The Places We Live

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More people now live in towns than in the countryside. And up to one-third of the world’s urban population is poor. That’s more than one billion people — and growing. Lacking adequate services and with poor health standards, the slums are home to many of the world’s chronically poor people. Often close to the water line (as in Dhaka) or on hillsides (as in Caracas), slums are vulnerable to natural disasters of all kinds.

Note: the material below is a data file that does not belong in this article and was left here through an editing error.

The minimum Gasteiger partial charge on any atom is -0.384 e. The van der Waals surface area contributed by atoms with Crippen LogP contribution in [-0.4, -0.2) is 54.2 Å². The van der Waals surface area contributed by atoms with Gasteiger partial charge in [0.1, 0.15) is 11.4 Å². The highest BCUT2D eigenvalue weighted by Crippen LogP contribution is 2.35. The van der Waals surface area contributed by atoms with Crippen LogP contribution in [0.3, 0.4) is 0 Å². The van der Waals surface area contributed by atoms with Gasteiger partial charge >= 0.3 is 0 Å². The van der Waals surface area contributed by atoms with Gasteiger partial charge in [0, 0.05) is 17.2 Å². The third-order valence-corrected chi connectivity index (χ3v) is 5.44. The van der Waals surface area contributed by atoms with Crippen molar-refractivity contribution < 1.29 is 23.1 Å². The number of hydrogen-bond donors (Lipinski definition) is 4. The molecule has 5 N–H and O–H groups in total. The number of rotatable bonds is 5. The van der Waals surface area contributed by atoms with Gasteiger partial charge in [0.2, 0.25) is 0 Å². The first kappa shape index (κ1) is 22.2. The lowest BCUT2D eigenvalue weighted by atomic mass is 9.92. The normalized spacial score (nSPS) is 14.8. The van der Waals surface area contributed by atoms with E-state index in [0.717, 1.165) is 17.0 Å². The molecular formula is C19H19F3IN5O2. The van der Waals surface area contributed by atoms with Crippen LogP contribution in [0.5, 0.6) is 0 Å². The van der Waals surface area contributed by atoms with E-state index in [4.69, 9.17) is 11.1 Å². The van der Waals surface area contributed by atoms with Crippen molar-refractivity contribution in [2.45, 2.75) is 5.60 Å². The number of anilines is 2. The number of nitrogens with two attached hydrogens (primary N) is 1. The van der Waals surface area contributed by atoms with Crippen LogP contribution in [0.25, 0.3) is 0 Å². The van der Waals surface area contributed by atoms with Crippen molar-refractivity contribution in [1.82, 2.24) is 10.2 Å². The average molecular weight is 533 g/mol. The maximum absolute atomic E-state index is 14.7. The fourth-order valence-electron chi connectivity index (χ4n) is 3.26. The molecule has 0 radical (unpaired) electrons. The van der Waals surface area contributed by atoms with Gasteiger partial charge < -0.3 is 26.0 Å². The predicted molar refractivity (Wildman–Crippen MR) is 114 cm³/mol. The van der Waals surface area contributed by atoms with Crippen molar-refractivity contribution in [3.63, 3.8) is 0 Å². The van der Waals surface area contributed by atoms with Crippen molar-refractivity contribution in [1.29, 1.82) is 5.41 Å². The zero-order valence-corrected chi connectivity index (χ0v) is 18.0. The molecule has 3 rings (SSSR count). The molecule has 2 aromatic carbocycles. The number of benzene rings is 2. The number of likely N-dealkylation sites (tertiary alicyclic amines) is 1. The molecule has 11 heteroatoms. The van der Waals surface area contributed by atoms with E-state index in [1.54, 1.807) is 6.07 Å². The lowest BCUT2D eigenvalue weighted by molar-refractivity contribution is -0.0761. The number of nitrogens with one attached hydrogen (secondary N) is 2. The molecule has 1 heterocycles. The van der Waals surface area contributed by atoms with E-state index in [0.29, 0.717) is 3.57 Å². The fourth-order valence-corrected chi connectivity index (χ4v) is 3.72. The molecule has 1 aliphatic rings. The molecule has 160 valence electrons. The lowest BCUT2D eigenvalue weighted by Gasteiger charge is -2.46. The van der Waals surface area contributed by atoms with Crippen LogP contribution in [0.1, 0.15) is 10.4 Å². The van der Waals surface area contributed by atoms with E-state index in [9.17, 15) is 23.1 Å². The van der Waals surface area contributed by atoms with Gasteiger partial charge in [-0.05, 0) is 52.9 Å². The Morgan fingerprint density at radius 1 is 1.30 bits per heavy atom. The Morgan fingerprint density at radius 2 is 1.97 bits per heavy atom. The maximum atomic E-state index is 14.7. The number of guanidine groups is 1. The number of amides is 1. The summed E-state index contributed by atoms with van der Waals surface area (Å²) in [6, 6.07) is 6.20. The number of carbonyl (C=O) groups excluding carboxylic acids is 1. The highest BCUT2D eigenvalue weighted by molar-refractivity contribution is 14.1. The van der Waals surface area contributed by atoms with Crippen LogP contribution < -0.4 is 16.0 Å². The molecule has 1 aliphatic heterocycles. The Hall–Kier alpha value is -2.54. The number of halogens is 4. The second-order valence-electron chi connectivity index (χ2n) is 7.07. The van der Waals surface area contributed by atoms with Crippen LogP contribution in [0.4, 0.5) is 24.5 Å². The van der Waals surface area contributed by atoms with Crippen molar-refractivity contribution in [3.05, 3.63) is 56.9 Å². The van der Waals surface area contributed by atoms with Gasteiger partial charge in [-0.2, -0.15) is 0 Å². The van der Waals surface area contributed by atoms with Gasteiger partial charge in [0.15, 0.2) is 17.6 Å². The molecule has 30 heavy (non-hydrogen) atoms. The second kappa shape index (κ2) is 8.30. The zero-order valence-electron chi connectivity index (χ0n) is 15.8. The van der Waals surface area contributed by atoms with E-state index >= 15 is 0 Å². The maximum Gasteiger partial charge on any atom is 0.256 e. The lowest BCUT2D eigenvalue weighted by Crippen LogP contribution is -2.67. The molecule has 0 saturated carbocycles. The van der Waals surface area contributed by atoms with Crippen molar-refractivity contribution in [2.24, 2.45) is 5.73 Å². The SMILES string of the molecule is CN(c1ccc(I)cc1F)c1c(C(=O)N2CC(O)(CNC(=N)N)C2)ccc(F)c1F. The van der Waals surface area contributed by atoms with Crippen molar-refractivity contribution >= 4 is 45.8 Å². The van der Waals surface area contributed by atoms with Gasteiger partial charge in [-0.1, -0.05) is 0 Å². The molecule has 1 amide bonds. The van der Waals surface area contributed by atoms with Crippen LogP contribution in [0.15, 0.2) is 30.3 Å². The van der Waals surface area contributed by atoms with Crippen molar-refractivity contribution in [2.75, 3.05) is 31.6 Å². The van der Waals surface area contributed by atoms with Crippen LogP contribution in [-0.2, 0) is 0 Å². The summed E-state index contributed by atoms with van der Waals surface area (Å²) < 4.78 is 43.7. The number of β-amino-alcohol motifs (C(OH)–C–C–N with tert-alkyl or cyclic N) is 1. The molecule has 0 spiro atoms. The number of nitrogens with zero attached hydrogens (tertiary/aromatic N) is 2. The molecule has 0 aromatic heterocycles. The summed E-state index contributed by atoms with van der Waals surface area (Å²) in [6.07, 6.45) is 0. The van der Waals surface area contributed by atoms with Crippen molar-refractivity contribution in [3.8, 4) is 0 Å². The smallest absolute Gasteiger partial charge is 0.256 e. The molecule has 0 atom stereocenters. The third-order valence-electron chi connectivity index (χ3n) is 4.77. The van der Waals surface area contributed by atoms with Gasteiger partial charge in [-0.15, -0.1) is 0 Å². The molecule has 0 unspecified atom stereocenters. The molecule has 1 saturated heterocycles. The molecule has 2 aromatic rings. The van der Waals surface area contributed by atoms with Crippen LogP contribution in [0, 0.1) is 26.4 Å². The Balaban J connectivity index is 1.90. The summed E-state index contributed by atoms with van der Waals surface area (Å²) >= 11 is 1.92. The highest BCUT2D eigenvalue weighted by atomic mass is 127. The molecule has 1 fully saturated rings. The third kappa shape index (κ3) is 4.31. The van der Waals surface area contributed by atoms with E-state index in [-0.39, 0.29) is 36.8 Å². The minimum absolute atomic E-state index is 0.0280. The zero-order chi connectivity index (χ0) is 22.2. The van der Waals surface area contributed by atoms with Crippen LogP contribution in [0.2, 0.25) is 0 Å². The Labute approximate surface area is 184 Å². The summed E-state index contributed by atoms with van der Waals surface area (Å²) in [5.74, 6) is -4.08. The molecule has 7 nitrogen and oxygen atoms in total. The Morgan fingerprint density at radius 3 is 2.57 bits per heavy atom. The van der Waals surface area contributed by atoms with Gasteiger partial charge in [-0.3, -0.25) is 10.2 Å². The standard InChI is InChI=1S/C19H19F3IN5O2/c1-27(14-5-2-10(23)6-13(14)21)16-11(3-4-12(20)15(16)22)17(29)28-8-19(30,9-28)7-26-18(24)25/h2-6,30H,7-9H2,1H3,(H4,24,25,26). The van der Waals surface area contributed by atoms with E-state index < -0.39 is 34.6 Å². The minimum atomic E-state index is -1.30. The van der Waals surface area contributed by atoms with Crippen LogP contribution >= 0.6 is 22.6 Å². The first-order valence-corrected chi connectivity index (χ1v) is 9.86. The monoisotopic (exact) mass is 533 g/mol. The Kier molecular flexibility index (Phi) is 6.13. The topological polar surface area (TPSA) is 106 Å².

The Nobel Peace Centre in Oslo is now running an exhibition by Magnum photographer Jonas Bendiksen.  “The Places We Live” presents 16 homes in four different slum areas: Kibera (Nairobi); Dharavi (Mumbai); Barrios (Caracas); and Kampongs (Jakarta). Nairobi’s Kibera is home to at least one million people, while Dharavi is close to Mumbai’s booming financial centre — a gross example of the rising inequality that takes the shine off India’s “economic miracle”.

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